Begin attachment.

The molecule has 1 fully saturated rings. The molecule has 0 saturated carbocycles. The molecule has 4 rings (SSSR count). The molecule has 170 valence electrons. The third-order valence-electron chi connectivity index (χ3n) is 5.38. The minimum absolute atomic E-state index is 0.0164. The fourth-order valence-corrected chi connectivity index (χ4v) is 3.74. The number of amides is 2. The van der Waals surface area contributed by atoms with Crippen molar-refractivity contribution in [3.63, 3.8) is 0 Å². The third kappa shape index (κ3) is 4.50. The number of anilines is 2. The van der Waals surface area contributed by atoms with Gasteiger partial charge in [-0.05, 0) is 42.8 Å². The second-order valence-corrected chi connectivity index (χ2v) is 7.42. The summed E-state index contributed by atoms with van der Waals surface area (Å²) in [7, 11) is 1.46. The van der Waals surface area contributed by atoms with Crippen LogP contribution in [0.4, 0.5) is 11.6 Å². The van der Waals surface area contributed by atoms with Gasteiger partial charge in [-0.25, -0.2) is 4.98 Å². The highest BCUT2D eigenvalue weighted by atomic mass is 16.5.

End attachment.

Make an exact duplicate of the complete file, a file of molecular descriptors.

The molecule has 1 fully saturated rings. The molecule has 0 saturated carbocycles. The molecule has 4 rings (SSSR count). The molecule has 170 valence electrons. The third-order valence-electron chi connectivity index (χ3n) is 5.38. The minimum absolute atomic E-state index is 0.0164. The fourth-order valence-corrected chi connectivity index (χ4v) is 3.74. The number of amides is 2. The van der Waals surface area contributed by atoms with Crippen molar-refractivity contribution in [3.63, 3.8) is 0 Å². The third kappa shape index (κ3) is 4.50. The number of anilines is 2. The van der Waals surface area contributed by atoms with Gasteiger partial charge in [-0.05, 0) is 42.8 Å². The second-order valence-corrected chi connectivity index (χ2v) is 7.42. The summed E-state index contributed by atoms with van der Waals surface area (Å²) in [7, 11) is 1.46. The van der Waals surface area contributed by atoms with Crippen LogP contribution in [0.4, 0.5) is 11.6 Å². The van der Waals surface area contributed by atoms with Gasteiger partial charge in [-0.25, -0.2) is 4.98 Å². The highest BCUT2D eigenvalue weighted by atomic mass is 16.5.